Donald Trump is having a hard time putting his inauguration together. From entertainers to clergy, many Americans have flatly refused to participate. The one thing he hasn’t had a hard time with is finding a Muslim voice, principally because, by all evidence, he hasn’t approached any Islamic clergy to offer any kind of invocation. Though what if he had?
When the Prophet Muhammad made his exodus from an increasingly murderous Mecca to a safe haven in Medina, his community grew immeasurably, but found itself beset by new challenges. The Muslims of Medina vowed to support Muhammad, but they were themselves riven; the tribes of Aws and Khazraj were now Muslim. But they had been feuding generationally.
You could say there was a red Medina and a blue Medina.
From time to time, the old tensions flared, and the old world way of doing things resurfaced; on one occasion, a dispute between the two tribes threatened to turn violent, and horrified Muhammad. He counseled his flock that they belonged now to a new community, and their loyalty was not to their ethnicity, their culture, or even their creed, but to right and wrong.
And so he gave them this astonishing advice.
Once two young men, one from the Meccans and one from Medina, fell into dispute, and the man from Mecca and the man from Medina each called their kin for help. The Prophet was dismayed.
He had said, “Support your brother whether he’s an oppressor or is oppressed.”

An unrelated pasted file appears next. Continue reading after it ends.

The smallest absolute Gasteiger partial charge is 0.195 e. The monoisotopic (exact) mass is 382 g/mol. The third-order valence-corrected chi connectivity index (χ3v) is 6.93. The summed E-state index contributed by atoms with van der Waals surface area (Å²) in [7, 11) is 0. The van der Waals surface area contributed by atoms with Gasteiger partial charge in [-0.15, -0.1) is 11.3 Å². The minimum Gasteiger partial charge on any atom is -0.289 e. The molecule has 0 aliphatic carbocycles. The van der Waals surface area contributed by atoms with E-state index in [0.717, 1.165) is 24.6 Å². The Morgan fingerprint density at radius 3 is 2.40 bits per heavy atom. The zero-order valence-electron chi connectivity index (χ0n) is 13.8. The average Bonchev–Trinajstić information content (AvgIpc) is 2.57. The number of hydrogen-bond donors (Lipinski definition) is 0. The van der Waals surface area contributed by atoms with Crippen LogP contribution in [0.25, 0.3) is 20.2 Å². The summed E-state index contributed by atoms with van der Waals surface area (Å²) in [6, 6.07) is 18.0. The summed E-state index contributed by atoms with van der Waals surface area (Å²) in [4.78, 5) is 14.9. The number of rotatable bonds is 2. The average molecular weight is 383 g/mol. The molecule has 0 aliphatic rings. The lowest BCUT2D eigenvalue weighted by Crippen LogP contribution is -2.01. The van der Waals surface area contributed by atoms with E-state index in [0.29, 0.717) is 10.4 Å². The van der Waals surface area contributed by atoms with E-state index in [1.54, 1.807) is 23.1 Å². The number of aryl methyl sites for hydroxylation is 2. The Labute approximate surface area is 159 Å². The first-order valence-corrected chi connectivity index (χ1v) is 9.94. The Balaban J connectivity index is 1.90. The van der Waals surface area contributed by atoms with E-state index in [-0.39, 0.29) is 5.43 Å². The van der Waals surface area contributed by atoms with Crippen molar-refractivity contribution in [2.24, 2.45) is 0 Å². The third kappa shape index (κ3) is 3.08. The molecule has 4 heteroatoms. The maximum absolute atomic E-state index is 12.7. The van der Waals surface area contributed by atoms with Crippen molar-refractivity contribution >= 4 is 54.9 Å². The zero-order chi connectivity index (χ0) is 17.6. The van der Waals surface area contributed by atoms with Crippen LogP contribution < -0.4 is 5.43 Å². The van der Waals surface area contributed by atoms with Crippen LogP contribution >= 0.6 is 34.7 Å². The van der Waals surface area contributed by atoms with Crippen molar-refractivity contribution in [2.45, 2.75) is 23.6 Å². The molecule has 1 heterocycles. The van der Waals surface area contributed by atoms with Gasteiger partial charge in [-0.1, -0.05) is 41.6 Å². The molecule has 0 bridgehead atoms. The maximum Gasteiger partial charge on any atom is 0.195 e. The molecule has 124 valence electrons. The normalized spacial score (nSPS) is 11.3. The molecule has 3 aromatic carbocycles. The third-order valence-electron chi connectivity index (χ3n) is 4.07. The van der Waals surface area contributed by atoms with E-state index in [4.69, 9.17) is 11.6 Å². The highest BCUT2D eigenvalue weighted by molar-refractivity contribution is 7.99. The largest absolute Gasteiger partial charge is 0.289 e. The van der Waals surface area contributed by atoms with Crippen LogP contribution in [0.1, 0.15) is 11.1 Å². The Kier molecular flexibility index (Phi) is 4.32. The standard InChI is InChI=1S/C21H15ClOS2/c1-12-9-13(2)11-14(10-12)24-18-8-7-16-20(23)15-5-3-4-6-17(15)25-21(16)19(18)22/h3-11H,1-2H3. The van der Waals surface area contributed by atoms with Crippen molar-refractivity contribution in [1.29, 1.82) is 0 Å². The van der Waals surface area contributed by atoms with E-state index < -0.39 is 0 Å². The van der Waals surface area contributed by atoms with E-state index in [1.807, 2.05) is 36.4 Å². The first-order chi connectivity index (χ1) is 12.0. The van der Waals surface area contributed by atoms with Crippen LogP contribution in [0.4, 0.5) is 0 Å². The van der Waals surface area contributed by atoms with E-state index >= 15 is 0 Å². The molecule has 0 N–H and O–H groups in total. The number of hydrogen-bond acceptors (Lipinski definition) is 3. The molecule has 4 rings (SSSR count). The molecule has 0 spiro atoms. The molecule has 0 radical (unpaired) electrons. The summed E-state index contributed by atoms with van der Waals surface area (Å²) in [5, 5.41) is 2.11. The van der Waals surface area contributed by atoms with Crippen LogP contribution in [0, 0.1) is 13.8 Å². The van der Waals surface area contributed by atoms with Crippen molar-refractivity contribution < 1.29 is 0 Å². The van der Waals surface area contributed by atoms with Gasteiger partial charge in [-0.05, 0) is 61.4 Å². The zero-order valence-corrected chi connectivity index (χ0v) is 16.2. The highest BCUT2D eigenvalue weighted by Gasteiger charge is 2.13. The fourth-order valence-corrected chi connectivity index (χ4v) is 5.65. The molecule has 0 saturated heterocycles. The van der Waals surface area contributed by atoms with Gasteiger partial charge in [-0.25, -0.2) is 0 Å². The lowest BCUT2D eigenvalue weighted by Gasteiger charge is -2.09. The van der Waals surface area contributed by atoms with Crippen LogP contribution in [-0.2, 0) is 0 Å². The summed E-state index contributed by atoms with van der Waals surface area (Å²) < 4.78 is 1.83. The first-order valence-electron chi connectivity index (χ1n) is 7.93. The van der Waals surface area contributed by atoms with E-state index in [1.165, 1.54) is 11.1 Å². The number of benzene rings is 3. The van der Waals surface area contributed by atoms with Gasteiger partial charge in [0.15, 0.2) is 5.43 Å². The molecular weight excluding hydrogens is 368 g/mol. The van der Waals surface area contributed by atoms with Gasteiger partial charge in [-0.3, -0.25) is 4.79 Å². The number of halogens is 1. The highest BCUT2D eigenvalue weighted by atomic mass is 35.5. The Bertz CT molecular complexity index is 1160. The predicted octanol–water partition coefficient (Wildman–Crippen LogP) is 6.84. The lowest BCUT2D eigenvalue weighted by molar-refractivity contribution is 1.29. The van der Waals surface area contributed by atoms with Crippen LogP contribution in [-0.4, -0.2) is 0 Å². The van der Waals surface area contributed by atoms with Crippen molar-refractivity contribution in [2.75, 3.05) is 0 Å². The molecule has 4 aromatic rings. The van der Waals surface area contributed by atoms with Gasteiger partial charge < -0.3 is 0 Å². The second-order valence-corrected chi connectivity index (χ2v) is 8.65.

Someone said, “O Messenger of God, we understand how to help the one oppressed. But how do we help an oppressor?”
The Prophet said, “By seizing his hand.”
Which is to say, he meant, “by restraining him or preventing him from committing injustice, for that is how you support him.” (The Collection of Muslim (Sahih Muslim), No. 2584. (The Book of Virtue, Enjoining Good Manners and The Ties of Kinship.) Narrated by Jabir ibn Abd Allah.)
Whether your brother does right or wrong, he is still your brother – and you still have a moral duty to him. If he is wronged, then you must help him. But if he is wronging others, then you must still help him – even as Muhammad’s companions were incredulous. A tyrant is our brother? And he should be helped? Yes, Muhammad insisted. Those who do wrong are still your brothers. And are still owed a moral duty.
Where President-elect Trump is in the right, we should support him. Where he is wrong, then we should also support him. But the way we support him is by holding him morally accountable and politically in check. Because we are all, even our ideological opponents, human beings; each of us has a moral responsibility to the other, and none of us is exempt from right and wrong, concern and empathy. Because right and wrong transcends red and blue, color and creed.
Sometimes you hold someone up by holding him back. Checks and balances aren’t just the keys to democracy. They’re the stuff spiritual salvation is made of.
Haroon Moghul is a senior fellow at the Center for Global Policy. He is president of Avenue Meem, a new media company. This article was originally posted on Haaretz on January 19, 2017.